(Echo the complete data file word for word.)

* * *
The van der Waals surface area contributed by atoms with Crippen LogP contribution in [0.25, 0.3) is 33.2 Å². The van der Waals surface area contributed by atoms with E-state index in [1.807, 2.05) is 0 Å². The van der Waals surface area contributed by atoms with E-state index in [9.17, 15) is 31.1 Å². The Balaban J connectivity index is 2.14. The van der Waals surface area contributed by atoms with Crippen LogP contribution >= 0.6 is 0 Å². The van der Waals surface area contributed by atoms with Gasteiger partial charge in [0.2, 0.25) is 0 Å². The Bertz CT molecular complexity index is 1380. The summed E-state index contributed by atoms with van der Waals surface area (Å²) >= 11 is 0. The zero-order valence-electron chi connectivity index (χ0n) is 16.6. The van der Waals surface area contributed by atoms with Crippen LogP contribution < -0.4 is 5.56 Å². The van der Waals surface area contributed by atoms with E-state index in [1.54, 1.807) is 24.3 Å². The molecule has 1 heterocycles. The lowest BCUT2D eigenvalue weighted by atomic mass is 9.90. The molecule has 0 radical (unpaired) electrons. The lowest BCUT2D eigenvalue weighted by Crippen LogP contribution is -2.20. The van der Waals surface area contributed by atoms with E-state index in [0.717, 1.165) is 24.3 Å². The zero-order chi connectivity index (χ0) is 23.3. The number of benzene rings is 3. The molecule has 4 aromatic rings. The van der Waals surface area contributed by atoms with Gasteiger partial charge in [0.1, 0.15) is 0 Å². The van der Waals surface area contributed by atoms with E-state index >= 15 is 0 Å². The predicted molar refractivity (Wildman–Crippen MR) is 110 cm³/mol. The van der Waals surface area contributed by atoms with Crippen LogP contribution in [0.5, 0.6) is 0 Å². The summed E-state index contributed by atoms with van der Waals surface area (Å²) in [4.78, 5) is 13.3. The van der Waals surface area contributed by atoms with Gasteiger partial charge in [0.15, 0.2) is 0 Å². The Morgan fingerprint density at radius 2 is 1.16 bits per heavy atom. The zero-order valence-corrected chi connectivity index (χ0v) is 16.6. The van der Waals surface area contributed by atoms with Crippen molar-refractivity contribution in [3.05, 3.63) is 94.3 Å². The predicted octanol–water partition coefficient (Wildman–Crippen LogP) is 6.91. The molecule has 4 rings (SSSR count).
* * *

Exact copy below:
The van der Waals surface area contributed by atoms with Crippen LogP contribution in [0.25, 0.3) is 33.2 Å². The van der Waals surface area contributed by atoms with E-state index in [1.807, 2.05) is 0 Å². The van der Waals surface area contributed by atoms with E-state index in [9.17, 15) is 31.1 Å². The Balaban J connectivity index is 2.14. The van der Waals surface area contributed by atoms with Crippen LogP contribution >= 0.6 is 0 Å². The van der Waals surface area contributed by atoms with Gasteiger partial charge in [0.2, 0.25) is 0 Å². The Bertz CT molecular complexity index is 1380. The summed E-state index contributed by atoms with van der Waals surface area (Å²) >= 11 is 0. The zero-order valence-electron chi connectivity index (χ0n) is 16.6. The van der Waals surface area contributed by atoms with Crippen LogP contribution < -0.4 is 5.56 Å². The van der Waals surface area contributed by atoms with E-state index in [1.54, 1.807) is 24.3 Å². The molecule has 1 heterocycles. The lowest BCUT2D eigenvalue weighted by atomic mass is 9.90. The molecule has 0 radical (unpaired) electrons. The lowest BCUT2D eigenvalue weighted by Crippen LogP contribution is -2.20. The van der Waals surface area contributed by atoms with E-state index in [0.717, 1.165) is 24.3 Å². The zero-order chi connectivity index (χ0) is 23.3. The number of benzene rings is 3. The molecule has 4 aromatic rings. The van der Waals surface area contributed by atoms with Gasteiger partial charge in [0.1, 0.15) is 0 Å². The van der Waals surface area contributed by atoms with E-state index >= 15 is 0 Å². The predicted molar refractivity (Wildman–Crippen MR) is 110 cm³/mol. The van der Waals surface area contributed by atoms with Crippen LogP contribution in [0.5, 0.6) is 0 Å². The summed E-state index contributed by atoms with van der Waals surface area (Å²) in [4.78, 5) is 13.3. The van der Waals surface area contributed by atoms with Gasteiger partial charge in [0.15, 0.2) is 0 Å². The Morgan fingerprint density at radius 2 is 1.16 bits per heavy atom. The zero-order valence-corrected chi connectivity index (χ0v) is 16.6. The van der Waals surface area contributed by atoms with Crippen molar-refractivity contribution in [3.05, 3.63) is 94.3 Å². The predicted octanol–water partition coefficient (Wildman–Crippen LogP) is 6.91. The molecule has 4 rings (SSSR count).